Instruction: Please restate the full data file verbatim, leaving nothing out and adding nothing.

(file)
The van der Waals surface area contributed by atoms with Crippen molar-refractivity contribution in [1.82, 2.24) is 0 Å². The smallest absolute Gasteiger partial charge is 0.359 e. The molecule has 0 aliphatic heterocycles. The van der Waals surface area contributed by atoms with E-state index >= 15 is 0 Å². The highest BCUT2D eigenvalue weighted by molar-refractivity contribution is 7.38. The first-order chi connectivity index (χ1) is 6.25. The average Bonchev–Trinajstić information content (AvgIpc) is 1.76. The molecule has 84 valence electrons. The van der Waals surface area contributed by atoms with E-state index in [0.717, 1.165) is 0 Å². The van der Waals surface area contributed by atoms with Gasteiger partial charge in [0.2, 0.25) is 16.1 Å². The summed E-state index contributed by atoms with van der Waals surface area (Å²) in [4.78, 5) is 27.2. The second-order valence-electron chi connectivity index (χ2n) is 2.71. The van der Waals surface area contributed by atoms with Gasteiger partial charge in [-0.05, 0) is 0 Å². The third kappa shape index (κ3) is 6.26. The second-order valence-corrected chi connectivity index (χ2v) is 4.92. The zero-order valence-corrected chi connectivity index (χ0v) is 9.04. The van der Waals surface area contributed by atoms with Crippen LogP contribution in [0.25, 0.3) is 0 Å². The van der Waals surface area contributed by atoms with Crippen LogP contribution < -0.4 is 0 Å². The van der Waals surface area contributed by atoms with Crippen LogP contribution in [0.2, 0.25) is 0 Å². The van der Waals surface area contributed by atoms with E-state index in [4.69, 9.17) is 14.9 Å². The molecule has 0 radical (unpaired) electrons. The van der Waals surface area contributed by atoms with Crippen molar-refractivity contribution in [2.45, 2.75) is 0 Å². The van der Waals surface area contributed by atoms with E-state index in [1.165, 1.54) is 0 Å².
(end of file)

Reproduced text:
The van der Waals surface area contributed by atoms with Crippen molar-refractivity contribution in [1.82, 2.24) is 0 Å². The smallest absolute Gasteiger partial charge is 0.359 e. The molecule has 0 aliphatic heterocycles. The van der Waals surface area contributed by atoms with E-state index >= 15 is 0 Å². The highest BCUT2D eigenvalue weighted by molar-refractivity contribution is 7.38. The first-order chi connectivity index (χ1) is 6.25. The average Bonchev–Trinajstić information content (AvgIpc) is 1.76. The molecule has 84 valence electrons. The van der Waals surface area contributed by atoms with E-state index in [0.717, 1.165) is 0 Å². The van der Waals surface area contributed by atoms with Gasteiger partial charge in [0.2, 0.25) is 16.1 Å². The summed E-state index contributed by atoms with van der Waals surface area (Å²) in [4.78, 5) is 27.2. The second-order valence-electron chi connectivity index (χ2n) is 2.71. The van der Waals surface area contributed by atoms with Gasteiger partial charge in [-0.05, 0) is 0 Å². The third kappa shape index (κ3) is 6.26. The second-order valence-corrected chi connectivity index (χ2v) is 4.92. The zero-order valence-corrected chi connectivity index (χ0v) is 9.04. The van der Waals surface area contributed by atoms with Crippen LogP contribution in [0.25, 0.3) is 0 Å². The van der Waals surface area contributed by atoms with Crippen LogP contribution < -0.4 is 0 Å². The van der Waals surface area contributed by atoms with Crippen LogP contribution in [0.2, 0.25) is 0 Å². The van der Waals surface area contributed by atoms with E-state index in [4.69, 9.17) is 14.9 Å². The molecule has 0 radical (unpaired) electrons. The van der Waals surface area contributed by atoms with Crippen molar-refractivity contribution in [2.45, 2.75) is 0 Å². The van der Waals surface area contributed by atoms with E-state index in [1.165, 1.54) is 0 Å².